Harmony Johnson photo
Kelly Davis, founder of Lusty Monk Mustards
Kelly Davis, founder of Lusty Monk Mustards, grew her business from a love of Victorian era condiments.
Kelly Davis’ passions for history and experimenting in the kitchen combined the day she made her first batch of homemade mustard. While thumbing through a 19th century cookbook, the Asheville, N.C., resident was intrigued by a recipe for freshly ground mustard, a concoction that Victorian-era cooks typically made each day.
“Nobody makes it anymore,” she said. “I tend to go for things I can’t find anywhere else.”
That first batch, created five years ago, was instantly memorable. The fresh-ground mustard seeds gave off intense flavor and a signature nostril-stinging kick.
“It’s a lot better and a lot more pungent right after you grind it,” Davis said.
She named the mustard Lusty Monk, inspired by a story in one of her history books about a strict order of monks that wasn’t allowed to eat mustard because they thought it was an aphrodisiac.
A single mom to two teenagers, Davis hadn’t planned on adding mustard to her plate. She was already holding down two jobs—as a proofreader for a newsletter company and as a bartender at Green Man Brewery in downtown Asheville. But the demand for her spicy blend was growing. At first, she gave away the concoction at Christmas gifts. Then she convinced the brewery to serve it to patrons with pretzels as a complimentary snack. Coworkers and bar patrons were immediately impressed.
Antonio Grion of Asheville still remembers his first taste, thinking “damn, this is good!”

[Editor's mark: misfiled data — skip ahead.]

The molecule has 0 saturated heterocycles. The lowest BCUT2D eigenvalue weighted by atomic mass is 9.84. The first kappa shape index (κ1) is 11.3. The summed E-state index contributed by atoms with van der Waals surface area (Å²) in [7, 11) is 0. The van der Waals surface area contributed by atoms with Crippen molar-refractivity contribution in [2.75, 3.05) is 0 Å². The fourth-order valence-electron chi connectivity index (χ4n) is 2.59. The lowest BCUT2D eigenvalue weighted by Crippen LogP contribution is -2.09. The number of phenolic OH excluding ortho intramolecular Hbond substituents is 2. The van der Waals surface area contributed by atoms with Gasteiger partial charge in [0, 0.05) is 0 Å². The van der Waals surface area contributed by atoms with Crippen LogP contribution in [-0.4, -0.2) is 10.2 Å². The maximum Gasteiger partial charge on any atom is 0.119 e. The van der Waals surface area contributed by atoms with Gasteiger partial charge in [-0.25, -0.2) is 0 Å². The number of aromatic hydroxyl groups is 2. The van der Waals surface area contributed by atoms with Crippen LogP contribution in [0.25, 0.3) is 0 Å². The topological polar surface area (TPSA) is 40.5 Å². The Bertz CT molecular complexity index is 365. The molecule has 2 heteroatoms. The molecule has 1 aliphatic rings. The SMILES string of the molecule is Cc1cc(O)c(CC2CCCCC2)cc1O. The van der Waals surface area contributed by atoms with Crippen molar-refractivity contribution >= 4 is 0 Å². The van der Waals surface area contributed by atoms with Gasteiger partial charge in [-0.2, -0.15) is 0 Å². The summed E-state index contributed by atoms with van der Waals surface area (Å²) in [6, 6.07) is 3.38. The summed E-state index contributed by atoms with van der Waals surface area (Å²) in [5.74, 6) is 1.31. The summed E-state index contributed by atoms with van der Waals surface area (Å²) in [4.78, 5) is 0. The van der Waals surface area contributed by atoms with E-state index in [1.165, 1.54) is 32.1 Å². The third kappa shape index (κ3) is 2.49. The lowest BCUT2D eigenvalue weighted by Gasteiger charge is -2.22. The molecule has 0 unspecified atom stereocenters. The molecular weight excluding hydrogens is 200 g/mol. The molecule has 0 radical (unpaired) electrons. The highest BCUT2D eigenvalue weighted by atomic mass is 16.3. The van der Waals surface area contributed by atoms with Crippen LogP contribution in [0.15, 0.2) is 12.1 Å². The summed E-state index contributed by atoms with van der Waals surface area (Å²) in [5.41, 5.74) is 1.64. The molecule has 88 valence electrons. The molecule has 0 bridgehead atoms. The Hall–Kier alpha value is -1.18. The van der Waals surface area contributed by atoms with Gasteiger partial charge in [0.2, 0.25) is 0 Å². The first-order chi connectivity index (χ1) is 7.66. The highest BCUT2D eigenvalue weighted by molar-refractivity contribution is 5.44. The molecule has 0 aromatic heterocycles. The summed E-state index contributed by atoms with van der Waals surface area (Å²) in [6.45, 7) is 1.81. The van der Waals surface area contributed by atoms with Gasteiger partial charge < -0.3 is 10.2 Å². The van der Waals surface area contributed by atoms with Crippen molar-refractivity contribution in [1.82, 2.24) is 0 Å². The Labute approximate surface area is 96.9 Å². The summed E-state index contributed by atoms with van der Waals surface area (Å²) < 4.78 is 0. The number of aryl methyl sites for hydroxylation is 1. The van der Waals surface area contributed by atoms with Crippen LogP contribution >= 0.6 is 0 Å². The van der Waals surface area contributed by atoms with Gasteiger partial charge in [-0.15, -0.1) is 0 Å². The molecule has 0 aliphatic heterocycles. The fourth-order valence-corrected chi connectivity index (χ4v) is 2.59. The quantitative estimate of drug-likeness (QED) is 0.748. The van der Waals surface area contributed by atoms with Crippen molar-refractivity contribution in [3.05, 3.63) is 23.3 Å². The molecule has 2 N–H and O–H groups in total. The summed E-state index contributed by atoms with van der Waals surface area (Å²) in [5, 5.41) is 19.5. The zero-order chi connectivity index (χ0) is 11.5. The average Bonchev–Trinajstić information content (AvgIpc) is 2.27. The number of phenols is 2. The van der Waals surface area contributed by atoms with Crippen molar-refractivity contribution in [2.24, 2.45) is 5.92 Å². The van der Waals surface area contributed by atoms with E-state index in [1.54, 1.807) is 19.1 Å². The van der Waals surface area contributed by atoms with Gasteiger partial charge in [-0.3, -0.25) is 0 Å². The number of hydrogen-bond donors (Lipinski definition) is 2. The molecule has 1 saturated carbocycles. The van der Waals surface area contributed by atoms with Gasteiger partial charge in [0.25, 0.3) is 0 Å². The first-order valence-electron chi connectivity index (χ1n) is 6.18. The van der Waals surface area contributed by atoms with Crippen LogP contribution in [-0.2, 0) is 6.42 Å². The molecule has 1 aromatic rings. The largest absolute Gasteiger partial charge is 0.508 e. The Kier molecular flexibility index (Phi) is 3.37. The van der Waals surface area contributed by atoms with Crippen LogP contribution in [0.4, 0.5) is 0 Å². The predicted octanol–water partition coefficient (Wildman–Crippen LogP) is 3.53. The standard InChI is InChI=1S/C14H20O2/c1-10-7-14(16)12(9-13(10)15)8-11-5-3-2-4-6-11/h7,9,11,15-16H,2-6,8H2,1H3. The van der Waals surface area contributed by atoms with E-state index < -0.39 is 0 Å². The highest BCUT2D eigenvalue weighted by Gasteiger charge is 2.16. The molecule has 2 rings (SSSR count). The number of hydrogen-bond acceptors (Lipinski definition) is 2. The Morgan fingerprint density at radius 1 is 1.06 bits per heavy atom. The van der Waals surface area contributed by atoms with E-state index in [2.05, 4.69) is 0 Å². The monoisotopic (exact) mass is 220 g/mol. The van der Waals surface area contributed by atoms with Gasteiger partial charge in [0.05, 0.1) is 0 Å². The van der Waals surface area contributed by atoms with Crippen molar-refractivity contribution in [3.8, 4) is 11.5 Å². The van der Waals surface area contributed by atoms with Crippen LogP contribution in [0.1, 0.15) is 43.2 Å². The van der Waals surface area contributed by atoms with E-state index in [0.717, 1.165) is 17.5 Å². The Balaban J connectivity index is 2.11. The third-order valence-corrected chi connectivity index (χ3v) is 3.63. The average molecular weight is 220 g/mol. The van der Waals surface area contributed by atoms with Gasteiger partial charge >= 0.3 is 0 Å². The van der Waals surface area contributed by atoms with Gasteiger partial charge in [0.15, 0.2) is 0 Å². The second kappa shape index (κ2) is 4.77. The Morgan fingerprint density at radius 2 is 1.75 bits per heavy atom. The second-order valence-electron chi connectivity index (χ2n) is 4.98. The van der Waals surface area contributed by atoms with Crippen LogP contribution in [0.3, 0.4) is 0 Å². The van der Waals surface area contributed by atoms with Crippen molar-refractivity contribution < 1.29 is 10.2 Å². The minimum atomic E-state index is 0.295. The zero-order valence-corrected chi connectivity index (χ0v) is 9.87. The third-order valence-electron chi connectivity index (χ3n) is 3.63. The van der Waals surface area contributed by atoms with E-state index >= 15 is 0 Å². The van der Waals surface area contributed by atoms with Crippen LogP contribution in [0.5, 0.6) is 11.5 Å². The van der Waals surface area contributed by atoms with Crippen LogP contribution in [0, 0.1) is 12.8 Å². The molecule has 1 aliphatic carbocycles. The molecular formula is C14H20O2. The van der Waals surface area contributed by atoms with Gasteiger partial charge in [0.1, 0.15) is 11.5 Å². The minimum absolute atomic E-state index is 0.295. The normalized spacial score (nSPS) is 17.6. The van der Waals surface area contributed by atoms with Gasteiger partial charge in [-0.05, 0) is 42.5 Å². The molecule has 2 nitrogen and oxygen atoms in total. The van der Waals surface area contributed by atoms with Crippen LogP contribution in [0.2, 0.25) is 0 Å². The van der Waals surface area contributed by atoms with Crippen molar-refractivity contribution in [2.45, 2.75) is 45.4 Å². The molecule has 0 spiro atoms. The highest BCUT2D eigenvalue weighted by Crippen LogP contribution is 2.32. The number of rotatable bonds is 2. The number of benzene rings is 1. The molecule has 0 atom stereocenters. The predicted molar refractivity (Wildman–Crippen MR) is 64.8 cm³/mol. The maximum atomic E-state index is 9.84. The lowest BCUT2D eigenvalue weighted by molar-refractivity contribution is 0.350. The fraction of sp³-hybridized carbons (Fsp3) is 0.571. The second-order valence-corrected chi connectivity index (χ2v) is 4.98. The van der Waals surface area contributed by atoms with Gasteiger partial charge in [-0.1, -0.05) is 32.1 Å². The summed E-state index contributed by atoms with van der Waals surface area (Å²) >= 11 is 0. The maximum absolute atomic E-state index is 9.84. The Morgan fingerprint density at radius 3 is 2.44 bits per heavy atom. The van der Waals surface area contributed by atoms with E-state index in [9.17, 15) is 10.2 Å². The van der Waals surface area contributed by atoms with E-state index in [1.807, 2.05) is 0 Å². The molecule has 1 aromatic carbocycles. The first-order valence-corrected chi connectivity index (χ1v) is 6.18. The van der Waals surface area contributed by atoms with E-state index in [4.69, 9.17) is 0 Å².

“I knew she had a hit,” he said. “She had something that was original. It’s fantastic. It’s spicy but not hot, flavorful but not overpowering, and fresh.”
He and other brewery regulars readily encouraged her mustard making experiments. They helped refine recipes by giving feedback on the balance of spices and convinced her to discontinue a blend made with bourbon and raisins. Her first recipe, dubbed Original Sin, was followed by a fiery chipotle blend called Burn in Hell and the sweet, hot Altar Boy Honey Mustard, which brewery patrons helped name.
”It sort of snowballed” from there, she said.
In 2007, her brother Scott Davis was looking for a jar of the mustard in his Portland, Ore., kitchen and panicked when he thought he’d run out. To ensure himself a steady supply of the condiment, he convinced Davis to start Lusty Monk LLC and provided the start-up funds. To learn everything she could about starting a specialty food business, Davis enrolled in night classes at Blue Ridge Food Ventures, a shared-use food and natural product processing facility that offers workshops for culinary entrepreneurs on the Enka campus of Asheville-Buncombe Technical Community College. She took almost every course available, from food marketing and pricing to “pickle school,” a workshop covering safety and regulations for acidified foods.